Byron Kuth is owner of Kuth/Ranieri Architects, a San Francisco firm specializing in residential, mixed use and commercial projects. The firm has received numerous awards, including ID Magazine's Design Distinction Award—Environments in 1999, 2000 and 2001 and the Architectural League of New York Young Architects Forum "Emerging Voices" award in 2002. Kuth serves on the boards of the LEF Foundation for Art in the Environment and SFMOMA's Architecture and Design Forum. He has been a faculty member at CCA and was visiting faculty at the Harvard Graduate School of Design in 1999.

Tim Mott is chairman of All Covered, a provider of computer and network services. A cofounder of Electronic Arts, he held a variety of executive positions there from 1982 to 1990. Electronic Arts is now the world's leading interactive entertainment software company, and Mott remains a member of the company's board of directors. Mott also cofounded and was CEO of Macromedia, the leading multimedia software tools company, and he cofounded and was chairman of Audible, the leading Internet spoken word audio company. Currently, in addition to his work with All Covered, Mott manages his investment company, Ironwood Capital. Mott also serves as a trustee of the Dia Art Foundation and the David Sheldrick Wildlife Trust.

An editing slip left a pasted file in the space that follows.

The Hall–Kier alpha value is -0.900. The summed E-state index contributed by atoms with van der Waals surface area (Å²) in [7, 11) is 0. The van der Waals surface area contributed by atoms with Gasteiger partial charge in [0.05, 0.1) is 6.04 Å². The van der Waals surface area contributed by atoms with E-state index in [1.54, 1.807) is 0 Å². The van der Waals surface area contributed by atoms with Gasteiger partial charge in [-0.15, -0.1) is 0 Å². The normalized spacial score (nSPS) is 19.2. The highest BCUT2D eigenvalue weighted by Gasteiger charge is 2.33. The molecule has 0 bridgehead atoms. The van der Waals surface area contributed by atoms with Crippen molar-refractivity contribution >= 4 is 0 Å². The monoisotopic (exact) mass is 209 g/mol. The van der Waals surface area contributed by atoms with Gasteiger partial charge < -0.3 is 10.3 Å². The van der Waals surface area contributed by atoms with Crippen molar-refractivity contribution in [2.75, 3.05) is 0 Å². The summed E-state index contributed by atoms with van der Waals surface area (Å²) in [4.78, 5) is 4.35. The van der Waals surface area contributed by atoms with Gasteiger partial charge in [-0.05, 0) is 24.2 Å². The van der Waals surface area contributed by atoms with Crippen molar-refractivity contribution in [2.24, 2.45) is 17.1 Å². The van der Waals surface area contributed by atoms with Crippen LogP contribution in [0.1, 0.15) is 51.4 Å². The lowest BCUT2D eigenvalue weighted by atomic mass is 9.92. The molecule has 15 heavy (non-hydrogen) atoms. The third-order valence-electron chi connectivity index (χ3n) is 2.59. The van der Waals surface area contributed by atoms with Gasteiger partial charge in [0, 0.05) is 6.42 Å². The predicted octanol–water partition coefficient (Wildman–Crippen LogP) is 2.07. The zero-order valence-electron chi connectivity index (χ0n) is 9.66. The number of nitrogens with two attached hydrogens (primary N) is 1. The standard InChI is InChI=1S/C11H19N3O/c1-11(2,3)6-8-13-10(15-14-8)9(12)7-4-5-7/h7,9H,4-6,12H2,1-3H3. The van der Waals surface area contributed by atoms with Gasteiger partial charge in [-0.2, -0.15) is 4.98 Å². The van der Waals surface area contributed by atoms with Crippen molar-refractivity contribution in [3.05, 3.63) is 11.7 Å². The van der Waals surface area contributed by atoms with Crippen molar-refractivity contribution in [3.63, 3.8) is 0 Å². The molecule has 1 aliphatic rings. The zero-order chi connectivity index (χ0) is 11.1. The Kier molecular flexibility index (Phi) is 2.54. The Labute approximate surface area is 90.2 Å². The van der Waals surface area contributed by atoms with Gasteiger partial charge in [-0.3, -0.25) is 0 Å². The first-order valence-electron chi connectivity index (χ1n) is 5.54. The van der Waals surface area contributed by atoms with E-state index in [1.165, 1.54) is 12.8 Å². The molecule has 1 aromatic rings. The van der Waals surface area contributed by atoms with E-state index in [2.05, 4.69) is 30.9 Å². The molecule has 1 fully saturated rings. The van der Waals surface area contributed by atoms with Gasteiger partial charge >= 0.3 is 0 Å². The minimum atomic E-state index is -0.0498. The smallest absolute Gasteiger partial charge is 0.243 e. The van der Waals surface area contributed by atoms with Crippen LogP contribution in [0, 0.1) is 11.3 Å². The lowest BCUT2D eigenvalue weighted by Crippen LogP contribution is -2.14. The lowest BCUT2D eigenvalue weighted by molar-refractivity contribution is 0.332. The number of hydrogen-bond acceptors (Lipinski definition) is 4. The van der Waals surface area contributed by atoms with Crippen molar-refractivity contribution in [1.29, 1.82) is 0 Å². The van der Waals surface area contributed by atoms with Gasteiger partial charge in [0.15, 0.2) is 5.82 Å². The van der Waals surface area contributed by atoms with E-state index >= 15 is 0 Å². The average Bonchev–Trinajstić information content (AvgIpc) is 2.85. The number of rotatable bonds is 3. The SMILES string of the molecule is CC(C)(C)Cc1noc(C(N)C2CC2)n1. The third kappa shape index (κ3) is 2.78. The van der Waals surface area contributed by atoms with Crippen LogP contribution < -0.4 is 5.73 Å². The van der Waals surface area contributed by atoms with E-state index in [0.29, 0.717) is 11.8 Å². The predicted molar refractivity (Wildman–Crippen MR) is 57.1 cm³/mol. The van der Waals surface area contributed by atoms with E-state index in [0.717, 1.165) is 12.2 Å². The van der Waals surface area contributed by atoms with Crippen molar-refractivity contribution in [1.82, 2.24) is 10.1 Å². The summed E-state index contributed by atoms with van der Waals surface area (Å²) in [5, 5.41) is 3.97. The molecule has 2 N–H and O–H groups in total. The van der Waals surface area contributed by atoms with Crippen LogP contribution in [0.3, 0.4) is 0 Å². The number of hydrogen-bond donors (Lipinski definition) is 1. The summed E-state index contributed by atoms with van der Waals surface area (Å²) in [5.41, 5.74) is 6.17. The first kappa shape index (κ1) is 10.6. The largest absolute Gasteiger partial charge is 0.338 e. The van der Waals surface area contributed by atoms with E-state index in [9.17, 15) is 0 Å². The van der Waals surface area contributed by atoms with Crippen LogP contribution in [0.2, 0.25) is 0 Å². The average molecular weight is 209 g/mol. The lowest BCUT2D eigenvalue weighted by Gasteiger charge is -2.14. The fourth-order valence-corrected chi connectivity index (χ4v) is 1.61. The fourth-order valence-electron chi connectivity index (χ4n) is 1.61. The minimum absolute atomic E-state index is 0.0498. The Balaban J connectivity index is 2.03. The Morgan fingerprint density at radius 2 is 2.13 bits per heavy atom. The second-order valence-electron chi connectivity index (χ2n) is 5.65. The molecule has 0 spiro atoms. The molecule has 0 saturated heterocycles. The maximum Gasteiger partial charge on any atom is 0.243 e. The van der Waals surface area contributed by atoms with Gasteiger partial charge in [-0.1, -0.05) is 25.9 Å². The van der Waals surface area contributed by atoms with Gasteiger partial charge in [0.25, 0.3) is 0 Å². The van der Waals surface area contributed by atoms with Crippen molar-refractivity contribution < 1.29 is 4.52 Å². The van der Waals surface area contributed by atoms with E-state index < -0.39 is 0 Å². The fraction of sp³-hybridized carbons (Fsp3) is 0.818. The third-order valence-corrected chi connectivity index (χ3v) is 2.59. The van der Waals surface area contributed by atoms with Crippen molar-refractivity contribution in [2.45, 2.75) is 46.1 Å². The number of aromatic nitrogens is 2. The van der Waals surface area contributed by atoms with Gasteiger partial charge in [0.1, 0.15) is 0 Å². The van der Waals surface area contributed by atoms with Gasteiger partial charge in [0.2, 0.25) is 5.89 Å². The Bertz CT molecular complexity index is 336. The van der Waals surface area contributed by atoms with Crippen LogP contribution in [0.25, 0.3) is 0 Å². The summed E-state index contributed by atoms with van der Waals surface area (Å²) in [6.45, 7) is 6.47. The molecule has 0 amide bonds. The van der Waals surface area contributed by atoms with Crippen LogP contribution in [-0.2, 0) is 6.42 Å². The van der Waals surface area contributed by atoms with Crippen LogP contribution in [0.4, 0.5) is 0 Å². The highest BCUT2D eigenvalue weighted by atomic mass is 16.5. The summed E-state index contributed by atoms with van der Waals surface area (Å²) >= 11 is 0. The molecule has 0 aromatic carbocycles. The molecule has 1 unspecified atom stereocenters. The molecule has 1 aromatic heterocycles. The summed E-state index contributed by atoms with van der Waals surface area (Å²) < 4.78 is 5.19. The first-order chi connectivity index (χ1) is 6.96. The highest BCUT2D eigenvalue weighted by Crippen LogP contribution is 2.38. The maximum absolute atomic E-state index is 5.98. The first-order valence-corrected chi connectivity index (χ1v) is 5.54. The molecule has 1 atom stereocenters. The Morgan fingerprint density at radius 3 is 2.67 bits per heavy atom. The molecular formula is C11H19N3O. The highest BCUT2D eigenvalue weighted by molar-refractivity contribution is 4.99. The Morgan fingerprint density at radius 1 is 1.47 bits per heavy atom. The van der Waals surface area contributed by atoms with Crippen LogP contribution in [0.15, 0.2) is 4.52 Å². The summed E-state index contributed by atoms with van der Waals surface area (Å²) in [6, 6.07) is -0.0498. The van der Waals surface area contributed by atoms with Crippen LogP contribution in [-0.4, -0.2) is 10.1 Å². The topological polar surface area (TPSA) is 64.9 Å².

Alan Stein is a managing director of JMP Group. An investment banker for more than 45 years, he has held positions at Weston Presidio Capital, Montgomery Securities and Goldman Sachs and Company. He cofounded and is currently chairman of the board of BRIDGE Housing Corporation, the largest nonprofit development company in California. BRIDGE creates and manages a range of affordable, high-quality housing for working families and seniors. A dedicated arts community volunteer, Stein is chairman emeritus of American Conservatory Theater and has served on the board of SFMOMA.